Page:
This session offers participants an opportunity to learn and contribute ideas about forming a policies and procedures professional interest committee (PIC) within STC. The presenter defines 'policies and procedures' and its growing importance in industry. Represents STC’s requirements for forming a PIC. He proposes a mission statement, goals, objectives, and activities for having this PIC. Participants comment on and volunteer for making this PIC a success.

Urgo, Raymond E. STC Proceedings (1994). Presentations>Collaboration>TC>STC


Importance of "Nimbleness" in Managing Policies & Procedures

The ability of an organization to be nimble in its policy and procedures development, maintenance, communication, and implementation is necessary to adequately manage critical policy and procedures changes.

Urgo, Raymond E. Urgo and Associates (2010). Articles>Documentation>Policies and Procedures


Importance of Work Samples for Developing and Communicating Policies & Procedures

Work samples are an often forgotten data collection technique for quickly and effectively analyzing, developing, and communicating policies and procedures.

Urgo, Raymond E. Urgo and Associates (2010). Articles>Documentation>Policies and Procedures>Policies and Procedures


Is It Time to Purge Segments of Your Policies & Procedures Content?

To avoid serious consequences to your organization and barriers to your users’ performance, it may be time to purge segments of your policies and procedures content.

Urgo, Raymond E. Urgo and Associates (2010). Articles>Documentation>Policies and Procedures>Content Management


Is Your Organization's Policies & Procedures Investment Ready for an Assessment?

What should organizations do about their policies and procedures that home owners, car owners, and others do to manage their investments and other assets?

Urgo, Raymond E. Urgo and Associates (2010). Articles>Documentation>Assessment>Policies and Procedures


Marketable Skills for the Policies and Procedures Professional   (PDF)

Changes in the economy and within organizations continue to require that demonstrated value be produced from the labor force. In order for policies and procedures (P&P) professionals to demonstrate how their work adds value to an organization, they need to develop and diversify their skill set to be more accessible and valuable in the services they provide.

Urgo, Raymond E. STC Proceedings (1995). Careers>Documentation>Policies and Procedures


Policies and Procedures 1995 PIC Meeting   (PDF)

This session is intended for those interested in (a) policies and procedures as a subject, (b) networking with others concerned with policies and procedures, (c) learning about this PIC, (d) influencing the direction of this PIC, or (e) listening, commenting, or volunteering. The first portion of the meeting will briefly review the PIC's history, mission, membership, budget, teams, goals, and progress. The second portion will be open to discuss new business.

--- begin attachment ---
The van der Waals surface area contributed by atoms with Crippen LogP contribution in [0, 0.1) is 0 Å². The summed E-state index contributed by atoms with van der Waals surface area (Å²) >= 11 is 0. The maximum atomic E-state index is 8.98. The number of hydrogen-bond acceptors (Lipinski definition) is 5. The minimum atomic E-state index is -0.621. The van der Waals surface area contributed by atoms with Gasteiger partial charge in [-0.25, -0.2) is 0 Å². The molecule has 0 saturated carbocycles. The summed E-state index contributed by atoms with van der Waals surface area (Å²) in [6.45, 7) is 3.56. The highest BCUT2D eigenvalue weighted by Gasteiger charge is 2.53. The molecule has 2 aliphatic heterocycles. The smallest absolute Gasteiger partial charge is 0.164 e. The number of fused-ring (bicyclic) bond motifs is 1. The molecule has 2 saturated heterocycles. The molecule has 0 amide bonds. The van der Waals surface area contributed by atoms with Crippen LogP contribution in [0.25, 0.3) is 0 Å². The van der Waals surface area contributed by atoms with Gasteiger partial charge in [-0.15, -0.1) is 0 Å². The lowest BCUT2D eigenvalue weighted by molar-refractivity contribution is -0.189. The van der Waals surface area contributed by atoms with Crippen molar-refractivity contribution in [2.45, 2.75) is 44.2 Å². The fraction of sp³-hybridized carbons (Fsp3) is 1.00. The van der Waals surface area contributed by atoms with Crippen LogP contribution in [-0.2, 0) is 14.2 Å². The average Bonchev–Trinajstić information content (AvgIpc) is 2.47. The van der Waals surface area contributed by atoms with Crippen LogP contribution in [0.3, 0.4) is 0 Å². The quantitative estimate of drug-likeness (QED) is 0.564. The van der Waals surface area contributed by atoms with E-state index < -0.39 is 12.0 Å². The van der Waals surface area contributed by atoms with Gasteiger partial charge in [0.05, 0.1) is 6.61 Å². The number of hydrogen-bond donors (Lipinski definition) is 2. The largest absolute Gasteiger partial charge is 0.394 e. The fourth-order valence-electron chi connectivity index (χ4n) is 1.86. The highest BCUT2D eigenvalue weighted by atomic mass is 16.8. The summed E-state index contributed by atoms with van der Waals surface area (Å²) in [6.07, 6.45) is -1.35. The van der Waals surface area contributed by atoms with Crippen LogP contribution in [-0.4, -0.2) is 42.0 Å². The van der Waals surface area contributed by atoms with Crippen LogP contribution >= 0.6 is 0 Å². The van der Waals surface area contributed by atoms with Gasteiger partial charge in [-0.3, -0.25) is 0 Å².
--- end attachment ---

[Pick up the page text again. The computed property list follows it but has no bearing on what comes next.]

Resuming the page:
Urgo, Raymond E. STC Proceedings (1995). Articles>Documentation>Policies and Procedures


Policies and Procedures Communication Becoming More Suitable for Learning

Three workplace trends are driving policies and procedures (P&P) communication to be more suitable for learning than classroom training: changing workforce needs; e-content availability; and changing organizational needs.

Urgo, Raymond E. Policies and Procedures Authority, The (2008). Articles>Business Communication>Policies and Procedures>Education


Policies and Procedures for Training and Reference: One Source?

Should an organization maintain two sets of policies and procedure (P&P) information—one that is developed for training and another that is developed for on-going reference?

Urgo, Raymond E. Policies and Procedures Authority, The (2008). Articles>Documentation>Business Communication>Policies and Procedures


Policies and Procedures Writer, Analyst, or Subject Matter Expert: Who Do We Need?

Who should you contract to update an outdated policies and procedures manual–subject matter expert or a policy and procedure writer?

Urgo, Raymond E. Policies and Procedures Authority, The (2008). Articles>Writing>Policies and Procedures>SMEs


Providing Job-Based Policies and Procedures that Support Compliance Requirements

Organizations develop policies and procedures to support industry certification and compliance requirements. Unfortunately, companies often develop P&P information that is not helpful to all employees who must use the information. In fact, one study found that 40 percent of U.S. companies failed ISO certification because of problems with unclear or missing P&P documentation, resulting in wasted time, money, and effort.

Urgo, Raymond E. Policies and Procedures Authority, The (2008). Articles>Documentation>Standards>Policies and Procedures


Review: Rapid Documentation of Policies and Procedures

Rapid documentation of policies and procedures is a welcomed addition to the policies and procedures (P&P) bookshelf in that it provides an easy-to-read book with an introductory-level method for developing P&P content rapidly.

Urgo, Raymond E. Urgo and Associates (2010). Books>Reviews>Documentation>Policies and Procedures


Reducing Employee Reading Time to Follow Policies & Procedures

How can we reduce the amount of time needed for employees to read instructions, so they can easily follow procedures? Is there a way to layout the procedure and the supplementary information so it is not intertwined?

Urgo, Raymond E. The Policies & Procedures Authority (2009). Articles>Documentation


Style Rules for Job Position Names and Titles in Policies & Procedures

Have you struggled with job position names and titles in your policies and procedures (P&P) content? Here are several style rules to follow.

Urgo, Raymond E. Policies and Procedures Authority, The (2009). Articles>Style Guides>Policies and Procedures>Organizational Communication


Tips for Presenting Ethics Practices

Because the nature of ethics information is highly abstract and related to integrity, it is based upon judgment and therefore subject to varying interpretations by employees. To increase common understanding and consistent interpretations, the use of language, choice of words, sentence formation, and presentation style are important.

Urgo, Raymond E. Policies and Procedures Authority, The (2008). Articles>Presentations>Ethics>Policies and Procedures